Elance Blog

iOS Pushes Past Blackberry OS in the U.S.; Android Hot on Heels

It’s official—Apple’s iOS has nudged percentage points ahead of longtime leader RIM Blackberry OS to give it the largest total U.S. market share for smartphone operating systems, according to a release issued by analysis service The Nielsen Company. The news, which comes from October data, shows iOS with a 27.9% share, slightly more than Blackberry OS, which continues its steady free fall at 27.4%.

Most pundits predicted Apple would overtake RIM eventually, so the most interesting piece of data might be that Google’s Android OS checks in with nearly 23% of the overall U.S. market, the latest impressive number in what has been a meteoric rise in 2010 for the relatively new kid on the block. According to Nielsen data, Android began the year with a modest 8% share, while iOS stood at 28% and Blackberry OS led with a comfortable 35%. Since then, iOS has remained steady but Blackberry OS has trended downward each month, with Android gobbling up the lost shares.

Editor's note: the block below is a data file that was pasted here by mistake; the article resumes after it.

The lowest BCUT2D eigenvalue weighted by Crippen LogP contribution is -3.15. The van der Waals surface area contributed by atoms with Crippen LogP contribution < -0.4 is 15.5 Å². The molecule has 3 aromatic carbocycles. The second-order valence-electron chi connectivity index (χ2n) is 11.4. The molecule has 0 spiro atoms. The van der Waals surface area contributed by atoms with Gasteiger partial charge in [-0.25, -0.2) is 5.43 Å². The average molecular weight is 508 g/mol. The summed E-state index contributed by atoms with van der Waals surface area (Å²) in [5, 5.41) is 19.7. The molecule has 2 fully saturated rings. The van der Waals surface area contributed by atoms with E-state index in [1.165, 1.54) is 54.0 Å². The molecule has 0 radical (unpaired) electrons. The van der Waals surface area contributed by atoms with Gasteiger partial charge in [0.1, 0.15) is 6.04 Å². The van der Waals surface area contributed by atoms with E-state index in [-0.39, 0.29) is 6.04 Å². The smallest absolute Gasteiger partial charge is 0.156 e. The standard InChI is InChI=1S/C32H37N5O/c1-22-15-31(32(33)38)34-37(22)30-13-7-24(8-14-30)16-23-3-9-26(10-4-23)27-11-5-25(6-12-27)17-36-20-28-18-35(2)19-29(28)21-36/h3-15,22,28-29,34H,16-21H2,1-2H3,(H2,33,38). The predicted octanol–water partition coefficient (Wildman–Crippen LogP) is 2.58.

Android’s rapid climb mirrors the findings in our recent Q3 2010 Online Employment Report, which saw Android-related jobs jump an incredible 26 spots to number 49 in its Overall Skills in Demand listing. iOS development jumped five positions to number 16, and while Blackberry rose 13 places, it still ranks as only the 89th most desired skill in the Elance employment marketplace.

At its current pace, Android is poised to become the number one mobile OS in the U.S. very soon, which shouldn’t come as a surprise to anyone who has been following the mobile space. RIM got a head start in the race because the Blackberry has been on the market the longest, with Apple coming to play in 2007 and Android in early 2009. But in the first seven months of 2010, Android has gained an industry-best 32% share over Blackberry and iOS (26% and 25% respectively), announcing Android as the go-to operating system for new smartphone buyers.

Despite the great numbers, the writing isn’t quite on the wall yet for Android’s competitors, as the Nielsen data says 19% of future smartphone upgraders aren’t sure which OS they want next. That uncertainty may be enough to help RIM regain its lead, or to open the door for another OS altogether—like newly launched Windows Phone 7—to step in and seize those new customers.

One thing is clear—right now, Android’s breakthrough has ushered in a tremendous opportunity for Android programmers and developers, as their skills and services will be ultimately determine if—and how far—they pull away from the pack.